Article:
Journal Article

The European Court of Human Rights' Incidental Application of International Criminal Law and Humanitarian Law

Giulia Pinzauti

in Journal of International Criminal Justice

Volume 6, issue 5, pages 1043-1060
Published in print November 2008 | ISSN: 1478-1387
Published online January 2009 | e-ISSN: 1478-1395 | DOI: http://dx.doi.org/10.1093/jicj/mqn070
The European Court of Human Rights' Incidental Application of International Criminal Law and Humanitarian Law

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The European Court of Human Rights has the inherent jurisdiction to incidentally apply provisions pertaining to the domestic systems of the contracting states or belonging to other branches of international law (such as international criminal law and humanitarian law) whenever the Convention contains a renvoi to such bodies of law. Practice shows that the Court does apply these ‘external’ provisions, though not always accurately. For instance in the Kononov case, due to a misapprehension of the rules of humanitarian law on civilian immunity (and, as a consequence, of the secondary rules of international criminal law), the Court wrongly held that the respondent state breached Article 7 of the Convention in convicting the applicant of war crimes. As the Court declared itself competent to apply municipal law on the strength of the renvoi enshrined in the relevant provisions of the Convention, this article argues it should also have applied humanitarian law incidentally when dealing with human rights violations committed in time of armed conflict.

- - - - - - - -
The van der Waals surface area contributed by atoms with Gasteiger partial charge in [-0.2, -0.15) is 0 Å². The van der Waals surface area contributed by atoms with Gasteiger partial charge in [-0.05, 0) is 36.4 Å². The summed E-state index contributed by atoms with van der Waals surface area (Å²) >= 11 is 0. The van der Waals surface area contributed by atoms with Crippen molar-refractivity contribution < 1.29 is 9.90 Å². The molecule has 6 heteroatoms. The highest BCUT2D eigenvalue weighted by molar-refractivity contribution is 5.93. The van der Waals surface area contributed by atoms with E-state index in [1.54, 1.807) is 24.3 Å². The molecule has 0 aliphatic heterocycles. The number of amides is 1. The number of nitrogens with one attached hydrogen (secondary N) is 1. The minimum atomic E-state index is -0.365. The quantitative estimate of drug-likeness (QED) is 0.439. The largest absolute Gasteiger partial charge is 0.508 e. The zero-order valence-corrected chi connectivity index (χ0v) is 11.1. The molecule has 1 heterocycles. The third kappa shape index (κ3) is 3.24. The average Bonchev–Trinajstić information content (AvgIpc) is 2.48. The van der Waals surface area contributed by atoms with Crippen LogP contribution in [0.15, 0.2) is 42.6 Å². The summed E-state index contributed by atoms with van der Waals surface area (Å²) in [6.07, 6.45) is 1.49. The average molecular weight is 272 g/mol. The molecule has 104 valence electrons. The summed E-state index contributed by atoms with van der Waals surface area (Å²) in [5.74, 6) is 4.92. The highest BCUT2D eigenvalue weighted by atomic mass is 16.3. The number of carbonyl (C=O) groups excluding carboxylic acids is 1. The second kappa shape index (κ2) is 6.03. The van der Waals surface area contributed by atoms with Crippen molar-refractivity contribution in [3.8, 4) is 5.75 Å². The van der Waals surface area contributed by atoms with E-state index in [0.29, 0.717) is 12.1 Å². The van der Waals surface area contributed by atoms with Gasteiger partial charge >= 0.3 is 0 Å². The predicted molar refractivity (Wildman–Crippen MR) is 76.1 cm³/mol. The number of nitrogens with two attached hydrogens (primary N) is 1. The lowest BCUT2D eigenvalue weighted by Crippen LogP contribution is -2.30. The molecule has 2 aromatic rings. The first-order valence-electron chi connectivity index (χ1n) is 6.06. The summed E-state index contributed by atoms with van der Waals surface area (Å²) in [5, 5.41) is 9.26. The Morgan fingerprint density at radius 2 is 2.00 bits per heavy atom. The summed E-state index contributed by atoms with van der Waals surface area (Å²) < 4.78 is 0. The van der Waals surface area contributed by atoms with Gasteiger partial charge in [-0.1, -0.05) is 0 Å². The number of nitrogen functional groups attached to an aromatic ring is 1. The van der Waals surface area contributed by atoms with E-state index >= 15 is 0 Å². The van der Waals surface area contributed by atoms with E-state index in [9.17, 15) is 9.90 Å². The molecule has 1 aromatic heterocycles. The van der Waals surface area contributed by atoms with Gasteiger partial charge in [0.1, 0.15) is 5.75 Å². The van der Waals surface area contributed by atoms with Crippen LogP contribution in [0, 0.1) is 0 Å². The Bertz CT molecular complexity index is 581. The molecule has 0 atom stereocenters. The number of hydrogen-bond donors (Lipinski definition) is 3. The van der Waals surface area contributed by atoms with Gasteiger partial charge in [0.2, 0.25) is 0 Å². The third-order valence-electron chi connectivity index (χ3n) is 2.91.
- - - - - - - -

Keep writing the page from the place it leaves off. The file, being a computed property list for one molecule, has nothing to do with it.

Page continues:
Journal Article.  9980 words. 

Subjects: Criminal Law ; International Law

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